Encountering the Word

For the Christian, it is imperative that we spend time in the Bible.  Studying, meditating upon, discussing, memorizing upon the Word of God is vital and necessary to our growth as followers of Jesus.

One of the blessings of technology is that there are now multiple ways to experience the Word of God. In addition to the old standby – the leather bound copy of the Bible, you can now read it on your computer, your tablet, your smartphone, etc.  You can listen to through your ipod, mp3 player, cd player, pretty much anywhere.

How do you experience the Word of God? I would love to hear from you on the different ways and different means you experience the Word of God.  Leave a comment and let me know what you are doing.  As I discover resources I will do the same.

Meanwhile, to give you a peak at what some are doing to make God’s Word more visually appealing, take a look at this video from Asbury Seminary (only 53 seconds)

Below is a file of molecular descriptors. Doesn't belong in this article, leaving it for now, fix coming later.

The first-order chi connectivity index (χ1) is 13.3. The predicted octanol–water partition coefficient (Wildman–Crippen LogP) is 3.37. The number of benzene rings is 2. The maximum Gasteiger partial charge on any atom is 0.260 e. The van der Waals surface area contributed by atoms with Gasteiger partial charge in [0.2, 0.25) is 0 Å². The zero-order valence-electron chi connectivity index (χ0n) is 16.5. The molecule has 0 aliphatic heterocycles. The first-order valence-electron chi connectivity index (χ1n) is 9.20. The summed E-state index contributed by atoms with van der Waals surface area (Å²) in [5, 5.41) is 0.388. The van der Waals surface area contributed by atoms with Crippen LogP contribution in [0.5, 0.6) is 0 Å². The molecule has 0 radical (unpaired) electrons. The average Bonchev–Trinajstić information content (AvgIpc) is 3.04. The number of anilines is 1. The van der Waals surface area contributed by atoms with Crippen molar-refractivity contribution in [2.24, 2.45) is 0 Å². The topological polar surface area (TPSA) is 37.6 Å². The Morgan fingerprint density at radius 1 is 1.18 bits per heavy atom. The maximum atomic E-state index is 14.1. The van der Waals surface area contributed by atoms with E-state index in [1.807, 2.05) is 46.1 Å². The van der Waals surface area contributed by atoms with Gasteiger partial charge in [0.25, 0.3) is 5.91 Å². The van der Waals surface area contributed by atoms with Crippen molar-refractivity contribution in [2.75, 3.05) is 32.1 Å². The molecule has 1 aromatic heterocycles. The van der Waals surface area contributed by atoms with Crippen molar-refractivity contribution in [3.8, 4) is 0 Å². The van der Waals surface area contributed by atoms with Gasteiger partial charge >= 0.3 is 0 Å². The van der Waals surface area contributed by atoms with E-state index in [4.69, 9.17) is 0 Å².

A time to Wait

How many of you have ever said or ever heard it said “Don’t pray for patience, because God will surely give it to you!” In today’s instantaneous culture, the mere idea of waiting is offensive to many people. If we don’t get what we want RIGHT NOW, then we complain to the world about the wait. With today’s TV’s we don’t even have to wait through the commercials anymore.  We can get to we want faster and faster every day.

However, even before we talk about waiting in our faith, we can see many examples of the positives of waiting.  Nine months seems a wonderful time to wait for that child to come, after all there is a lot to prepare before that big day.  Some food (BBQ for example) doesn’t need to be hurried at all.  Slow cooking is the only proper way for some foods.